24. 24. 2. JUGULAR VENOUS PRESSURE (JVP):-Systemic venous pressure is much lower than arterialpressure because: much of the force of ventricular contraction is dissipated asblood passes through the arterial tree and the capillary bed. Walls of veins contain less smooth muscle, which reducesvenous vascular tone and makes veins more distensible. blood volume and the capacity of the right heart to ejectblood into the pulmonary arterial system.Cardiac disease may alter these variables, producingabnormalities in central venous pressure. For example, venous pressure falls when left ventricularoutput or blood volume is significantly reduced it rises when the right heart fails or when increased pressurein the pericardial sac impedes the return of blood to the rightatrium.04/03/2011 menbit@ymail.com 24
  25. 25. • These venous pressure changes are reflected in theheight of the venous column of blood in the internaljugular veins, termed the jugular venous pressure.• Pressure in the jugular veins reflects right atrialpressure, giving clinicians an important clinical indicatorof cardiac function and right heart hemodynamics.• The JVP is best estimated from the internal jugular vein,usually on the right side, since the right internal jugularvein has a more direct anatomic channel into the rightatrium.• The internal jugular veins lie deep to the sternomastoidmuscles in the neck and are not directly visible.• carefully distinguish these venous pulsations frompulsations of the carotid artery.04/03/2011 menbit@ymail.com 25
  26. 26. INTERNAL JAGULAR VEIN04/03/2011 menbit@ymail.com 26
  27. 27. STEPSRaise the head of the bed or examining table toabout 30°.Raise the head slightly on a pillow to relax thesternomastoid muscles.Turn the patient’s head slightly away from the sideyou are inspecting.Use tangential lighting and examine both sides ofthe neck and find the internal jugular venouspulsations.04/03/2011 menbit@ymail.com 27
  28. 28. Look for pulsations in the suprasternalnotch, between the attachments of thesternomastoid muscle on the sternum andclavicle, or just posterior to the sternomastoid.Identify the highest point of pulsation in the rightinternal jugular vein.Extend a long rectangular object or cardhorizontally from this point and a centimeter rulervertically from the sternal angle, making an exactright angle.Measure the vertical distance in centimeters abovethe sternal angle where the horizontal objectcrosses the ruler.04/03/2011 menbit@ymail.com 28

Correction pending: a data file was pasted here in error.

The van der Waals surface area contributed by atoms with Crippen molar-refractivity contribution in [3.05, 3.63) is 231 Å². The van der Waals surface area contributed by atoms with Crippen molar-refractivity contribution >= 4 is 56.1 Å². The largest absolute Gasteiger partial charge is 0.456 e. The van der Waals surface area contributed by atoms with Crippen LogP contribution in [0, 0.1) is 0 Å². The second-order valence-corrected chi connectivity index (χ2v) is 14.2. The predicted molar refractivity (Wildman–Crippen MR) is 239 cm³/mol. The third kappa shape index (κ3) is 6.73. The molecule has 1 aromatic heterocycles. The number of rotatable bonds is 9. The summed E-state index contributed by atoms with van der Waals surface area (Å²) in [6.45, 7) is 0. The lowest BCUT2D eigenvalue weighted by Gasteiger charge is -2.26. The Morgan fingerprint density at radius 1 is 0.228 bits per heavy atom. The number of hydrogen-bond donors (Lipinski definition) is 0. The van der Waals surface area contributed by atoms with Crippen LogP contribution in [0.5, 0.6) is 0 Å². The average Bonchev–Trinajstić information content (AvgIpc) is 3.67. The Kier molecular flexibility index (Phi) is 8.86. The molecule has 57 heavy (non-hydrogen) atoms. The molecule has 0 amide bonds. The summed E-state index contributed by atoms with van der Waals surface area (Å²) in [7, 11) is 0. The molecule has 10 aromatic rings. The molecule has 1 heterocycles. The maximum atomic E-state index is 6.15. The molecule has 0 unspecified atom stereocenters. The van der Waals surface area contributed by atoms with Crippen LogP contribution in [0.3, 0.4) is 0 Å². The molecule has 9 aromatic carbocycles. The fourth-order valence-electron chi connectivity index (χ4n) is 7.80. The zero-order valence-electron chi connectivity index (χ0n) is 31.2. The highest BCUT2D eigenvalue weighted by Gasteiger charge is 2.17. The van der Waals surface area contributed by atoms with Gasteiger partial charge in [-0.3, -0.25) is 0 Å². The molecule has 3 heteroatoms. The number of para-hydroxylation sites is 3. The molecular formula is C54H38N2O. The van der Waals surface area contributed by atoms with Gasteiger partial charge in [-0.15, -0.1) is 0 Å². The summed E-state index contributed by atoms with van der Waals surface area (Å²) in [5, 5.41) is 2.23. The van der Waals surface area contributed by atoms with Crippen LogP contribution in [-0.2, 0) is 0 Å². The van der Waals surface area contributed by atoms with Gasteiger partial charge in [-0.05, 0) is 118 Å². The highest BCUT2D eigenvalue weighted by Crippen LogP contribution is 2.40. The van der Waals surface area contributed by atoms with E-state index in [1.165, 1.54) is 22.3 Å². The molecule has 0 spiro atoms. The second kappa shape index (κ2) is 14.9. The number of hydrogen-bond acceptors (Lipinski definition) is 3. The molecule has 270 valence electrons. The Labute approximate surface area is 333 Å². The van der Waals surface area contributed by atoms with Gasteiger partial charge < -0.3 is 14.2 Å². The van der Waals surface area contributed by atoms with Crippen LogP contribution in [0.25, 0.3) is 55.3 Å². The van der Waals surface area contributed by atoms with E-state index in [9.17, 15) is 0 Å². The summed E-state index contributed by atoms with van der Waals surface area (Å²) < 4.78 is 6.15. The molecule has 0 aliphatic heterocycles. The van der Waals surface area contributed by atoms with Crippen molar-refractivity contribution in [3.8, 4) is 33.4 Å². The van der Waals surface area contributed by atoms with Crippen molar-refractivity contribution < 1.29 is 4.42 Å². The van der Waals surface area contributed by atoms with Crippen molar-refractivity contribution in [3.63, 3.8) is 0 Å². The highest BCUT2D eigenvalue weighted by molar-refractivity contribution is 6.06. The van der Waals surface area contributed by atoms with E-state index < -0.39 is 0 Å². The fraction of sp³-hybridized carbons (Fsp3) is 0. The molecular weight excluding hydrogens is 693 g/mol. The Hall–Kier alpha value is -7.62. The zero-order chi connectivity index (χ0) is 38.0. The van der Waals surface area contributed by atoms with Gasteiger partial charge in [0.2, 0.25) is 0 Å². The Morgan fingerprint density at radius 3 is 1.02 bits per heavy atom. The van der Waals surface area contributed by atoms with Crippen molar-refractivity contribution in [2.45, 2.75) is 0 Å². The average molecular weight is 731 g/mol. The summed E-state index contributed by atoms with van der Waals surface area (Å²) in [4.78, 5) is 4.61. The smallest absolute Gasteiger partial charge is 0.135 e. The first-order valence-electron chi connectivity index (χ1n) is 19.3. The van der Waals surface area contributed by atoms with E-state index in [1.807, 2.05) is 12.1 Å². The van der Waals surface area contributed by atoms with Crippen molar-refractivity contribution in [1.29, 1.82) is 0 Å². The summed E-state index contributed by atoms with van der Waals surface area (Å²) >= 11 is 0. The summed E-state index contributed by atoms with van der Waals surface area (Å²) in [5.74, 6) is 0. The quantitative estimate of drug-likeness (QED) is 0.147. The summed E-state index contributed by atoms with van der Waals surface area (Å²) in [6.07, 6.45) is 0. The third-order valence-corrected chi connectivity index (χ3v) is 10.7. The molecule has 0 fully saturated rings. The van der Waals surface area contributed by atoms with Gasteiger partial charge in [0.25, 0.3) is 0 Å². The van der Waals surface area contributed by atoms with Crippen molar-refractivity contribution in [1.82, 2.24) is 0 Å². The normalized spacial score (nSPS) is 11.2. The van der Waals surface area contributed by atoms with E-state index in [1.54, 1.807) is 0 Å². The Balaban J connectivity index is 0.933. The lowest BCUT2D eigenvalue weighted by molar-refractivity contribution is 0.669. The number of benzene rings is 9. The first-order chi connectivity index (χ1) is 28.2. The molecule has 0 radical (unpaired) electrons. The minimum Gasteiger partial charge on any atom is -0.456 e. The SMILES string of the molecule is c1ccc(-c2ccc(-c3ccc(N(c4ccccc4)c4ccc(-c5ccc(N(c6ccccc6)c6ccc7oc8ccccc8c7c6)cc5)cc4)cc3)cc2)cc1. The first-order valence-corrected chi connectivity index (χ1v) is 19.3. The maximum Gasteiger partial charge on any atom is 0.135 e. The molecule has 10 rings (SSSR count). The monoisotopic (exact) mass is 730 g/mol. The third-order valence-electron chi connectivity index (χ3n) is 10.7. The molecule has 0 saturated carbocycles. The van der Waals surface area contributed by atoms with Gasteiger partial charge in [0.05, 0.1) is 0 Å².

29. 29. JVP INSPECTION04/03/2011 menbit@ymail.com 29
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  32. 32. This distance, measured in centimeters above thesternal angle or the atrium, is the JVP.normally Level of sternal angle is about 5 cm abovethe level of mid right atrium and JVP is less than 8 cmabove right atrium.Venous pressure measured at greater than 3 cmabove the sternal angle, or more than 8 cm in totaldistance above the right atrium, is consideredelevated above normal. Increased pressure suggests right sided heart failure, constrictive pericarditis, tricuspid stenosis, orsuperior vena cava obstruction.Unilateral distention of the external jugular vein isusually due to local kinking or obstruction.Occasionally, even bilateral distention has a localcause.04/03/2011 menbit@ymail.com 32
  33. 33. IJV VS CAROTID ARTERY PULSATIONINTERNAL JUGULAR VEINPULSATIONSRarely palpableSoft, rapid,Pulsations eliminated by lightpressureLevel of the pulsationschanges withposition, dropping as thepatient becomes moreupright.Level of the pulsations usuallydescends with inspiration.CAROTID ARTERY PULSATIONSPalpableA more vigorous thrust with asingle outward componentPulsations not eliminated bypressureLevel of the pulsationsunchanged by positionLevel of the pulsations notaffected by inspiration04/03/2011 menbit@ymail.com 33